Baroque, Rococo, and Neoclassicism: Comparison and Contrast Essay

768 Words Aug 17th, 2012 4 Pages
Rococo was an art style that originated in France in the mid-17th century. Rococo itself evolved from the earlier Baroque period, and shared several elements with it. Indeed, Rococo is often referred to as Late Baroque for this reason. Both placed a heavy emphasis on ornate, highly sculpted detail and ornamentation, especially in regards to architecture and sculpture. Likewise both featured artwork rooted in more realistic depictions of people. However, they were also different in several important ways, and reflected changing social attitudes. Where Baroque was rooted in religion and promoted by the Catholic Church as a response to the Protestant Reformation, Rococo flourished during the “Age of Enlightenment”, a time where …show more content…
Artwork returned to classic moral and ethical themes like heroism, honor, and military duty, and was articulated strongly, with many artworks depicting realistic characters in bold color against dark backgrounds.

When considering the differences between the Rococo and Neoclassic styles, it is striking how completely different they are from each other. In the area of architecture, it is easy to see how they diverge when looking at examples of the styles. The Ottobeuren Abbey in Bavaria, Germany is a true embodiment of Rococo with its countless gilded, vapor-like coils of plaster and stone, bright, playful colors, and heavily sculpted décor. The United States Supreme Court, a familiar study in Neoclassic architecture, is the polar opposite. Someone viewing its stately, symmetrical shape, understated coloration with an emphasis on natural materials like marble, and towering, stately pillars may wonder if it came from the same planet as the abbey in Germany.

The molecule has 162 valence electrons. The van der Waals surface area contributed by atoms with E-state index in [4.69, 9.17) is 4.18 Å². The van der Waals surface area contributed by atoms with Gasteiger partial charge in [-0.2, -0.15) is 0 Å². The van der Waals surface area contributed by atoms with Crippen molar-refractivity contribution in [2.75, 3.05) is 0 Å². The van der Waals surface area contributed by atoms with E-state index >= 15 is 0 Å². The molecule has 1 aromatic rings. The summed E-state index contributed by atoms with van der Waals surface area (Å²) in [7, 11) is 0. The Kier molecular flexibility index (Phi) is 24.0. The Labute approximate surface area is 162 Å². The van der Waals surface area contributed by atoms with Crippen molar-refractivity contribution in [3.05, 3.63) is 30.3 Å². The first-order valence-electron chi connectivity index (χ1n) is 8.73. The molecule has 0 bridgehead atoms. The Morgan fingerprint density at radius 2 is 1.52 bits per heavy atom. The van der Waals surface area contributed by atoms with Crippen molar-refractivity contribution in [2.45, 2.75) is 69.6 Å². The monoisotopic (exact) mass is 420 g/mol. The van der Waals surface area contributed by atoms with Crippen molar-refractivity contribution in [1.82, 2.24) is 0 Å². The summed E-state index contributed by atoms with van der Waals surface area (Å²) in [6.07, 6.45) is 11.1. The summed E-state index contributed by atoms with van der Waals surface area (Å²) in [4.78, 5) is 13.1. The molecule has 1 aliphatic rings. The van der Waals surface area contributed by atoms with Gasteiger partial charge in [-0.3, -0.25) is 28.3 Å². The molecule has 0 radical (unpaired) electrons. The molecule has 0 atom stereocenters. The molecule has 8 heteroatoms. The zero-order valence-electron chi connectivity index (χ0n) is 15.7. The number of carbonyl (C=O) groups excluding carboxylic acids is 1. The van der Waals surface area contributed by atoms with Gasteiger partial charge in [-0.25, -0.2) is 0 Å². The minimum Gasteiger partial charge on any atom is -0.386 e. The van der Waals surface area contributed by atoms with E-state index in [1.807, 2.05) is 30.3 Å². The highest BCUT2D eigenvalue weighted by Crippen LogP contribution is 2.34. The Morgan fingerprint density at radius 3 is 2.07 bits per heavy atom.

Artwork, too, was just as divergent. Consider the Rococo masterpiece The Swing, by artist Jean-Honoré Fragonard. The delicate coiling of the tree branches, the ruffling of the fabric and lace on the subject’s dress, and the play of light and shadow in this painting of a woman on a swing in the forest are all visual hallmarks of the Rococo style. Again, contrast with a Neoclassic masterpiece Oath of the Horatii by Jacques-Louis David. This work, which shows
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